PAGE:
Nature has always been a random architect. Entering Petralona Cave, which formed in the limestone of Katsika Hill about a million years ago, makes this very clear.
The cavern, known as “the cave of the red rock” because of the color that the bauxite deposits give to the stone, has an area of 10,400 m2 and is full of stalactites, stalagmites, curtains and shields, columns and other formations. Its discovery in 1959 opened a window to the prehistoric period.
It is currently the most important of Greece’s 12,000 caves due to its abundance of fossils (one of the richest collections in Europe) and the discovery of the oldest human remains ever unearthed in Greece about 50 years ago.
The strange hole at the base of Katsika Hill was initially discovered by residents of the Petralona settlement. They made a small entrance, climbed down on a rope and then re-emerged carrying teeth and bones of petrified animals which they presented to Professor Petros Kokkoros of the Aristotle University of Thessaloniki.
Greek scientists began excavating the site, revealing passages and gathering artifacts after the discovery inspired the scientific community. The cave quickly became known outside of Greece as a treasure mine of geological and anthropological artifacts.
Scientists made their most important find in September 1960 when they discovered a fossilized human skull among hundreds of other animal fossils from 22 different species, including extinct bears, lions and hyenas.
The physical characteristics of the skull suggest that it belonged to a person who evolved from Homo erectus to Homo sapiens. After much research and discussion, it is now believed to be 200,000 years old.
An essential component of the human evolutionary puzzle was the skull. The “Parthenon of paleontology” has been researched by some of the world’s best paleoanthropologists.
Although the cave has not yet been fully explored, an artificial tunnel provides convenient access for tourists to appreciate the intricate formations and two examples of rock art.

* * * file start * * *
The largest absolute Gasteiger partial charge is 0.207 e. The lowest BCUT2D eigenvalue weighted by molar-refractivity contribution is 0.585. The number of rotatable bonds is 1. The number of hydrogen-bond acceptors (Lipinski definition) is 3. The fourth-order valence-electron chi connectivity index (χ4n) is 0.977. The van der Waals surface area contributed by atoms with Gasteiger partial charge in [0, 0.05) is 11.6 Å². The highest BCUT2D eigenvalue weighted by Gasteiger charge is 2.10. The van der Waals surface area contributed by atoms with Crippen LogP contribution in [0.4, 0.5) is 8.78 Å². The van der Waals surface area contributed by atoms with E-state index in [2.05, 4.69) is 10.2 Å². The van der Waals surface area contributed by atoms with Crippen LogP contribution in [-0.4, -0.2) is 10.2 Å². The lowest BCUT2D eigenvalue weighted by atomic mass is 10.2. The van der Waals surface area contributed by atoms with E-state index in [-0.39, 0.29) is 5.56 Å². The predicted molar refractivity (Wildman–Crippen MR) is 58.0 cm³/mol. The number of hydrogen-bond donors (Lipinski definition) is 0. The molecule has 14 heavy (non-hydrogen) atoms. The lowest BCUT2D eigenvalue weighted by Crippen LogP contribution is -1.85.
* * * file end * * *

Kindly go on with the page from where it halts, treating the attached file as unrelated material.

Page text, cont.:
One shows a bear, which is near the original entrance to the cave, and the other shows people eating.
However, it has not yet been established whether people originally resided in the cave. There could have been an accident with the skull.
Paleontologist Dr. Evangelia Tsoukala, a professor at Aristotle University of Thessaloniki and one of the researchers who examined the items recovered from the cave, says that future research involving international collaboration and new techniques will tell us exactly what happened.
She says: “Halkidiki continually produces fossils.” “In Kryopigi we found a giraffe, a wild boar, small mammals, large and small carnivores and three different species of prehistoric horses.
The most important fossil we discovered was one of the best-preserved skulls of an Old World monkey called Mesopithecus pentelicus.
The researchers discovered a set of teeth from the upper jaw of a Deinotherium, a trunked, tusked animal that roamed the world between 5 and 10 million years ago, at another location called Aghia Paraskevi.
They found numerous fossilized tree trunks in Kassandra and evidence of huge turtles on the coast of Halkidiki.
Next to the cave there is an Anthropological Museum, a 1,000 m2 structure with 400 display cases and more than 2,500 finds not only from Halkidiki but also from other sites investigated by the Anthropological Association of Greece.
On display are fossils of large mammals discovered in the Petralona cave, stone and bone tools and fossils from various places in northern Greece.
The well-known human skull is on display at the Aristotle University Museum of Geology and Paleontology, along with a considerable number of casts and other global finds.